Monday, August 29, 2011

On Peer Teaching/Learning

Since we are having the FB/iPad application seminar this evening, it seems fitting that I take some time to explain what we are trying to do with this exercise.

This is the 4th year that we're teaching CS3216 and also the 4th time that we're doing this seminar.

Obviously, I didn't quite get it right the first year and the seminar in its current manifestation is the result of several iterations.

It turns out that the seminar is not random assignment, but it is a specially designed component for CS3216 to promote peer learning.

First, since students are learning how to develop apps in CS3216, it is natural to study existing apps in order to learn the good, the bad and the ugly.

While it is easy for me to come up with a set of lecture slides articulating what is good, bad and ugly (and I did exactly that in my first year teaching CS3216), it quickly occurred to me that such an approach made little to no sense. That list is pretty common sense. Students would listen to me lecture, agree with me and I suspect would hardly remember a thing or be able to apply what they heard.

The FB seminar is the chance for students to come together to do a case study of an existing application to figure out what is good or bad about it. We hope that the very act of coming together to discuss would promote what's called "peer learning."

Thereafter, the act of presenting what each group had figure out further promotes peer learning and also helps students practise their presentation skills. It turns out that CS3216 typically have good presentation skills which is something that is helpful to learn through demonstration.

One of the mistakes I made for the first 2 years was not to control the duration of the presentations, and students then tended to ramble on and on. The seminar ran over time and learning was not optimal.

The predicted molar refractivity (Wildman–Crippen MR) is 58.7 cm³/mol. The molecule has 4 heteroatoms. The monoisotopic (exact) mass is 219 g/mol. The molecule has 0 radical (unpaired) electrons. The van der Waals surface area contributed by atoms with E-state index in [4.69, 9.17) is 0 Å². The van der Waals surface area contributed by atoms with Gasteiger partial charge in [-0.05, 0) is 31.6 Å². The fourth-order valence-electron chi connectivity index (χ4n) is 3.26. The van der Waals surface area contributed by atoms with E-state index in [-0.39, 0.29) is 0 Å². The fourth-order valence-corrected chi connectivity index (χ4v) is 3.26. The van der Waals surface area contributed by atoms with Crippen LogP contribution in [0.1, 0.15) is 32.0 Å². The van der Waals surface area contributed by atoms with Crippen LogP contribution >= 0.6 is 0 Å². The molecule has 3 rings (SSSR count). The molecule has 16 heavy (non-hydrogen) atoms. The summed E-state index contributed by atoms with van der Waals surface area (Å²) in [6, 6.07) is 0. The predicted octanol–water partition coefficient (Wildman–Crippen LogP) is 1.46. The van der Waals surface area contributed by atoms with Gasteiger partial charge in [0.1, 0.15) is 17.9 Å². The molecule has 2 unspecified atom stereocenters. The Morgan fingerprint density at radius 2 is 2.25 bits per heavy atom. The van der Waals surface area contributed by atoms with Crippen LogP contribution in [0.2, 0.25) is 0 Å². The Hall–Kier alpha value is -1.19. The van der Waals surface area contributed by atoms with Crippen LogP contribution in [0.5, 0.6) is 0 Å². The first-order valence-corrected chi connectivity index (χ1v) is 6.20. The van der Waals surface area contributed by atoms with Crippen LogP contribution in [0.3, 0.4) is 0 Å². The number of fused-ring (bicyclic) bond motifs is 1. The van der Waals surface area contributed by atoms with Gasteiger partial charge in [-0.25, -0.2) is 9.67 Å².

Since last year, we introduced Pecha Kucha, and the groups were "forced" to keep their talk to just 7 minutes. It turns out that this time limit has two advantages: (i) helped to ensure that class ended on time; and (ii) students are forced to think harder about what's important. :-)

Rambling is easy. Getting to the crux of what's important is hard and promotes learning.

Finally, the students are forced to focus on all the presentations because they are required to write a critique about one of the presentations (but not their own). This final act of "forced" reflection would hopefully encourage reflection and deeper learning. Students are also required to engage each other in the blogs for a week to promote further discussion.

We have no illusions that not every student would necessary learn what they are supposed to be learning in this process, but we try. While we ideally teaching to be highly uniform, information transfer is not the same as education. The efficient transfer of information is completely useless if students cannot actually apply what they learnt.

It is much more effective if students learn less but are able to apply, and more importantly, LEARN HOW TO LEARN in the process. The following lecture by a famous Harvard prof Eric Mazur probably explains what I'm trying to say in a more articulate way (for those who have the time and patience to watch the full lecture).

1 comment:

  1. I think the assignment was in particularly interesting. When developing applications, I tend to analyse what other people have done and try to come up with something new and fresh. However, there is a limit to how many applications any one person can analyse. With this seminar, you get to see a wide range of views, perspectives and analysis which is important in developing a developer's sense of what is good.